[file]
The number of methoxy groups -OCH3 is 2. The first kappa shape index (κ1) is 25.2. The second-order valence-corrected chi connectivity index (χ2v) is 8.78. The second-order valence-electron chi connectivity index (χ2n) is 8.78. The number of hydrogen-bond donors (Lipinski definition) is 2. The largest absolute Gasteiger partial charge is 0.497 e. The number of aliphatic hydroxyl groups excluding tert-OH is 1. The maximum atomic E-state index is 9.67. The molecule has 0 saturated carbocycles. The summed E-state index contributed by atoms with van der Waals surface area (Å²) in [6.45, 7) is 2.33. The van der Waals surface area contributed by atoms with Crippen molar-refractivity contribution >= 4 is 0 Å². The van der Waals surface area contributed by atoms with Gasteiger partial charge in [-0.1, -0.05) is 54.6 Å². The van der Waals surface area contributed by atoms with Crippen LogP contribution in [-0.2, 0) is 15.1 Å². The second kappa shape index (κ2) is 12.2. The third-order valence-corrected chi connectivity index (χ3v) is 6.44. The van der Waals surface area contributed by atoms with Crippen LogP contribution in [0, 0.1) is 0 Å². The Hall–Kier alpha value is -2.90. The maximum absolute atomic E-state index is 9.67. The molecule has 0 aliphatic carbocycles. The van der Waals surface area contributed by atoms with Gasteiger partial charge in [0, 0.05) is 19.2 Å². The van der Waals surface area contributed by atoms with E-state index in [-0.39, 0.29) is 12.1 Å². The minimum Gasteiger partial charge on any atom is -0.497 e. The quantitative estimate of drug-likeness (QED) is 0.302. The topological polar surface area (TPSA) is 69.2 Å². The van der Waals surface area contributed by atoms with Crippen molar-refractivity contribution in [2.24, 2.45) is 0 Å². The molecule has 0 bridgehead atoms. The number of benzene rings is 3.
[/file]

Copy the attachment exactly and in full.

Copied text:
The number of methoxy groups -OCH3 is 2. The first kappa shape index (κ1) is 25.2. The second-order valence-corrected chi connectivity index (χ2v) is 8.78. The second-order valence-electron chi connectivity index (χ2n) is 8.78. The number of hydrogen-bond donors (Lipinski definition) is 2. The largest absolute Gasteiger partial charge is 0.497 e. The number of aliphatic hydroxyl groups excluding tert-OH is 1. The maximum atomic E-state index is 9.67. The molecule has 0 saturated carbocycles. The summed E-state index contributed by atoms with van der Waals surface area (Å²) in [6.45, 7) is 2.33. The van der Waals surface area contributed by atoms with Crippen molar-refractivity contribution >= 4 is 0 Å². The van der Waals surface area contributed by atoms with Gasteiger partial charge in [-0.1, -0.05) is 54.6 Å². The van der Waals surface area contributed by atoms with Crippen LogP contribution in [-0.2, 0) is 15.1 Å². The second kappa shape index (κ2) is 12.2. The third-order valence-corrected chi connectivity index (χ3v) is 6.44. The van der Waals surface area contributed by atoms with Crippen LogP contribution in [0, 0.1) is 0 Å². The Hall–Kier alpha value is -2.90. The maximum absolute atomic E-state index is 9.67. The molecule has 0 aliphatic carbocycles. The van der Waals surface area contributed by atoms with Gasteiger partial charge in [0, 0.05) is 19.2 Å². The van der Waals surface area contributed by atoms with E-state index in [-0.39, 0.29) is 12.1 Å². The minimum Gasteiger partial charge on any atom is -0.497 e. The quantitative estimate of drug-likeness (QED) is 0.302. The topological polar surface area (TPSA) is 69.2 Å². The van der Waals surface area contributed by atoms with Crippen molar-refractivity contribution in [2.24, 2.45) is 0 Å². The molecule has 0 bridgehead atoms. The number of benzene rings is 3.